The term "Web 2.0" has become so ubiquitous that many of those who use it enthusiastically are unaware that it was coined by tech publishers O'Reilly Media. A lot of people hate the term because it is high on hype and short on explanation, made meaningless by overuse.
I'm one of those who use the term a lot! In fact, today's "Blagadoir" column is dedicated to the "blogging entrepreneur" and evokes "2.0" several times. I like it for many of the reasons others hate it: because it's shorthand, because it's vague and not completely defined, because it can mean different things.
I use it because I need a term to describe the exciting developments which are happening in internet technology. I need such a term, because I want to tell people: "Hey – this is new! It's not the same old internet - look at this!"
"Oh please!", say the internet professionals, and web developers, "there's nothing new here!" Maybe that's true from a technology point of view, but I think there is something new here: people. Where once I was bored by a web full of static shop-windows, now I find people, social networking, blogs, podcasts, flickr, boards - and used by real people – not just tech-heads.
I knew that O'Reilly Media ran a conference called "Web 2.0", but it didn't occur to me that they might be claiming any ownership of the term. They may have originated it, but I think their claim to trademark it is going to fall victim to their own success in promoting it. As I've said: it's ubiquitous, the genie's out if the bottle, and I think it's too late to try and trademark it. In these circumstances, the "cease and desist" letter sent to IT@Cork this week is a PR mistake.
The letter Tom Raftery received was sent by lawyers for CMP Media, co-sponsors with O'Reilly of the "Web 2.0 Conference". I appreciate this is a real difficulty for them. They coined a term, and organised a conference and so popular was the term that it spread like a virus into common usage. Equally, that same viral popularity has helped them to hype their conference and anything else they sell under the "Web 2.0" banner and - while they have enjoyed the wave of popularity that the term has gained through the various efforts of all who have promoted it – I am not aware that they have ever taken steps before now to assert their exclusive rights to it. They certainly didn't challenge the Irish government body Enterprise Ireland who organised a "Web 2.0 conference" in Dublin last month.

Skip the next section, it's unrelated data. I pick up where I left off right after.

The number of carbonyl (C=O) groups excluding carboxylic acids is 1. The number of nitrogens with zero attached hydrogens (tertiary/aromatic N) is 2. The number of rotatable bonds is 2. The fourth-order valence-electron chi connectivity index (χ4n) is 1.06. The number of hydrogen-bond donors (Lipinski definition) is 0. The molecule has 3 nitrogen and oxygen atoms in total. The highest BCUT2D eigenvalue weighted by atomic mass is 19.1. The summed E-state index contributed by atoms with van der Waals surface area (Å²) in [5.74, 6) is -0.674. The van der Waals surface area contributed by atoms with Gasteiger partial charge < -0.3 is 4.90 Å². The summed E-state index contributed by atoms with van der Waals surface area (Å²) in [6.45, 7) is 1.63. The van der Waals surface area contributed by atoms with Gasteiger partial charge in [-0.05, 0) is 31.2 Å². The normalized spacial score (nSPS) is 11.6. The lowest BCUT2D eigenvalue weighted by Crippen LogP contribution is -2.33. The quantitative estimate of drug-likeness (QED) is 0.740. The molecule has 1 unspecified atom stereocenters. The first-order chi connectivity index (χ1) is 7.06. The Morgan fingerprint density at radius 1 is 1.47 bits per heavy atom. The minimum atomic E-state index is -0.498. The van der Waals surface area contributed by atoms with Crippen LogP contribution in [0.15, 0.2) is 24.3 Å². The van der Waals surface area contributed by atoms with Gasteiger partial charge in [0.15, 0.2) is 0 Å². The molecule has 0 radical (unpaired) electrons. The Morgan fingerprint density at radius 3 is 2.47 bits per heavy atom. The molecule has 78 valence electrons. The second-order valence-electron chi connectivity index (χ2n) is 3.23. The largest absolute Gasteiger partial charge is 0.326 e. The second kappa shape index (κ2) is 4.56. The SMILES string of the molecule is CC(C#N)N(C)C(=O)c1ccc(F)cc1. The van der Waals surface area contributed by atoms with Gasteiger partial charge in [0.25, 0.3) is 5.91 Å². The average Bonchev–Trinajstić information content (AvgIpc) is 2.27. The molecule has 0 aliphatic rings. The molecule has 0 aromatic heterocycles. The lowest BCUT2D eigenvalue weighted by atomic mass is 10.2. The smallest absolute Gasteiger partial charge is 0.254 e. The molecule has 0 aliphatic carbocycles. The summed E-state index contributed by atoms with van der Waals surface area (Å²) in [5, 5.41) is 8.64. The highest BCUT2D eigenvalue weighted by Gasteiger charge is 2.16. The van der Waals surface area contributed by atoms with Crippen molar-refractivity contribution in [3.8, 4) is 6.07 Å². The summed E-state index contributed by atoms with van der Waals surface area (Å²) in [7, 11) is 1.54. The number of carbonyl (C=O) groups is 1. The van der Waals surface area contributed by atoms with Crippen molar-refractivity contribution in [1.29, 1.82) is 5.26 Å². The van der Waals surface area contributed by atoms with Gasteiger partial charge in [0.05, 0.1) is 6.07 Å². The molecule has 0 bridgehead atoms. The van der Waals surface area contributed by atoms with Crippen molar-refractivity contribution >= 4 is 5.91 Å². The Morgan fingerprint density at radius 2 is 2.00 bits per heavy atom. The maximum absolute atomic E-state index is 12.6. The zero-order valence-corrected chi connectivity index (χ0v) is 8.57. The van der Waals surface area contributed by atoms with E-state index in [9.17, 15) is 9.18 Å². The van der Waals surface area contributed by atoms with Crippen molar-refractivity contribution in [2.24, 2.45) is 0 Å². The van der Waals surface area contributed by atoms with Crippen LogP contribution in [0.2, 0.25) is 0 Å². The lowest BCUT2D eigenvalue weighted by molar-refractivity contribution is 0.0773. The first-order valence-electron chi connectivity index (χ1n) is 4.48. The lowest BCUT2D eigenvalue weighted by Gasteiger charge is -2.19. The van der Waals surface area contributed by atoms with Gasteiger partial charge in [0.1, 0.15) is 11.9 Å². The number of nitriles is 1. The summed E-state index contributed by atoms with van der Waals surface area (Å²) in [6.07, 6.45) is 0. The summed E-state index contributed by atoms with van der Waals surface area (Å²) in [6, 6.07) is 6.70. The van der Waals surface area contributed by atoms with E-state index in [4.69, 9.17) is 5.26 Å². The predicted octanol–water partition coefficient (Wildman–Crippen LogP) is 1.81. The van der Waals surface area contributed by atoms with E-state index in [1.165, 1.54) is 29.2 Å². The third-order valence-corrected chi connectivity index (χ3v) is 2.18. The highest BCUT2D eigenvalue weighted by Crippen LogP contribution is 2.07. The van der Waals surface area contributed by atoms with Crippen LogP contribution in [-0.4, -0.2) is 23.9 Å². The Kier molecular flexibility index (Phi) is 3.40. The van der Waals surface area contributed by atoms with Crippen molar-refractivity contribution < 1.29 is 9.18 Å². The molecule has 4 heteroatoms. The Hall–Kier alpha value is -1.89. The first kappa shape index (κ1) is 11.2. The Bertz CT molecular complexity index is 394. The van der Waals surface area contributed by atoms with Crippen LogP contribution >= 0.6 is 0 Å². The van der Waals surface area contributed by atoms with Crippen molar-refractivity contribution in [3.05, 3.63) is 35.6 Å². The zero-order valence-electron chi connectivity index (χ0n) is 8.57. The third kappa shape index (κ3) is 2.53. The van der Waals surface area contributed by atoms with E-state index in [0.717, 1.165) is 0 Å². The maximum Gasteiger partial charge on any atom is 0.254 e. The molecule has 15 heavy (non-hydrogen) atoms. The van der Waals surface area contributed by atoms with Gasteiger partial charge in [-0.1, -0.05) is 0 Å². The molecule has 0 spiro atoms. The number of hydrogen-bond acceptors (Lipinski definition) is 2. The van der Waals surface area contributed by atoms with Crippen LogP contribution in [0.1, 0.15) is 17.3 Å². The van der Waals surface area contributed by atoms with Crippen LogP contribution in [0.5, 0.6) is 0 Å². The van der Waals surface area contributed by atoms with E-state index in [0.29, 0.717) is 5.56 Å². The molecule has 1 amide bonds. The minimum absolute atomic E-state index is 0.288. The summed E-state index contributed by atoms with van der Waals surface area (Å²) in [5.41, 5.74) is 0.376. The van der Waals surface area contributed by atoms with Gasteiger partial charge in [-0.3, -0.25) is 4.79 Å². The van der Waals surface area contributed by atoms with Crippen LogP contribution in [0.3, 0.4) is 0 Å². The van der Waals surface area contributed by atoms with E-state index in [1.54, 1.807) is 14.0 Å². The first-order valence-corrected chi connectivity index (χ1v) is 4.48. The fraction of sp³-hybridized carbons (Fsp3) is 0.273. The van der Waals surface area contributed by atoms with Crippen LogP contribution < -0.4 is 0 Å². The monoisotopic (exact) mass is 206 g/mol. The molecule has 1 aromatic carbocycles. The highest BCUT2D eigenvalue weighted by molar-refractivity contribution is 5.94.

The thing is: I think O'Reilly and CMP are trying to have it both ways. It seems to me that they effectively open-sourced the term "Web 2.0", and having reaped the benefits of the community's promotion of it, they are now trying to close it down again. I think it's too late to do that now.
It's been pointed out that the trademark application is only pending and has no jurisdiction in Europe. Some people have encouraged Tom and the IT@Cork team to ignore it. I have another idea.
Tom, why not use the Irish translation: "Gréasán-a-Dó" *? It has the advantage of having the same cadence as "Web 2.0", and I think it sounds lovely in a Cork accent!
(* Note: accented characters may not appear correctly depending on your browser's character encoding. Unicode UTF-8 recommended. For pronunciation check out today's podcast, timecode 4:05, "Tionólfaidh an grúpa IT@Cork cruinniú leath-lae ar Gréasán-a-Dó ar an 8ú Meitheamh i gCorcaigh")